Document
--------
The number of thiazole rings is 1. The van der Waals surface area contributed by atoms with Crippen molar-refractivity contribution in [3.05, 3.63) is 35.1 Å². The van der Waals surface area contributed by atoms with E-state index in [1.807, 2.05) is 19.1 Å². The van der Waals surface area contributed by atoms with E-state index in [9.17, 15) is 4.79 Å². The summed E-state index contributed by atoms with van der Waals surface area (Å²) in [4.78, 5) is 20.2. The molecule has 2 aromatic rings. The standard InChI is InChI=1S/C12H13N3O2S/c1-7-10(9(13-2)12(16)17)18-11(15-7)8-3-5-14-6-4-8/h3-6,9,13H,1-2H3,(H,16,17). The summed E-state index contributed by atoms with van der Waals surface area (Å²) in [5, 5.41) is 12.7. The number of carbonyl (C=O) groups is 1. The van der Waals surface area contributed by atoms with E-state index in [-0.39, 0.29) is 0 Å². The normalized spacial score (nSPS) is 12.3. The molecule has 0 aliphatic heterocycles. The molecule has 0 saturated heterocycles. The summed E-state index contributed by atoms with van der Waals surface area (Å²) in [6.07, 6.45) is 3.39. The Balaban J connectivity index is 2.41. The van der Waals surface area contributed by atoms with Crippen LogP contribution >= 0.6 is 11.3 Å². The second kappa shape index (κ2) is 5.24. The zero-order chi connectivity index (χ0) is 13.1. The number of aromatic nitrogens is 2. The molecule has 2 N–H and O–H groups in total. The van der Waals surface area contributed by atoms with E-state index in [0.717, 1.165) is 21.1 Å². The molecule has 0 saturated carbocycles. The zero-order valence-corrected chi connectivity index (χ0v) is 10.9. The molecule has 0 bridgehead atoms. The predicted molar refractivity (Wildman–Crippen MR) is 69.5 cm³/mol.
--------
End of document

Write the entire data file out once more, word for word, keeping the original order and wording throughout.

The number of thiazole rings is 1. The van der Waals surface area contributed by atoms with Crippen molar-refractivity contribution in [3.05, 3.63) is 35.1 Å². The van der Waals surface area contributed by atoms with E-state index in [1.807, 2.05) is 19.1 Å². The van der Waals surface area contributed by atoms with E-state index in [9.17, 15) is 4.79 Å². The summed E-state index contributed by atoms with van der Waals surface area (Å²) in [4.78, 5) is 20.2. The molecule has 2 aromatic rings. The standard InChI is InChI=1S/C12H13N3O2S/c1-7-10(9(13-2)12(16)17)18-11(15-7)8-3-5-14-6-4-8/h3-6,9,13H,1-2H3,(H,16,17). The summed E-state index contributed by atoms with van der Waals surface area (Å²) in [5, 5.41) is 12.7. The number of carbonyl (C=O) groups is 1. The van der Waals surface area contributed by atoms with E-state index in [-0.39, 0.29) is 0 Å². The normalized spacial score (nSPS) is 12.3. The molecule has 0 aliphatic heterocycles. The molecule has 0 saturated heterocycles. The summed E-state index contributed by atoms with van der Waals surface area (Å²) in [6.07, 6.45) is 3.39. The Balaban J connectivity index is 2.41. The van der Waals surface area contributed by atoms with Crippen LogP contribution >= 0.6 is 11.3 Å². The second kappa shape index (κ2) is 5.24. The zero-order chi connectivity index (χ0) is 13.1. The number of aromatic nitrogens is 2. The molecule has 2 N–H and O–H groups in total. The van der Waals surface area contributed by atoms with E-state index in [0.717, 1.165) is 21.1 Å². The molecule has 0 saturated carbocycles. The zero-order valence-corrected chi connectivity index (χ0v) is 10.9. The molecule has 0 bridgehead atoms. The predicted molar refractivity (Wildman–Crippen MR) is 69.5 cm³/mol.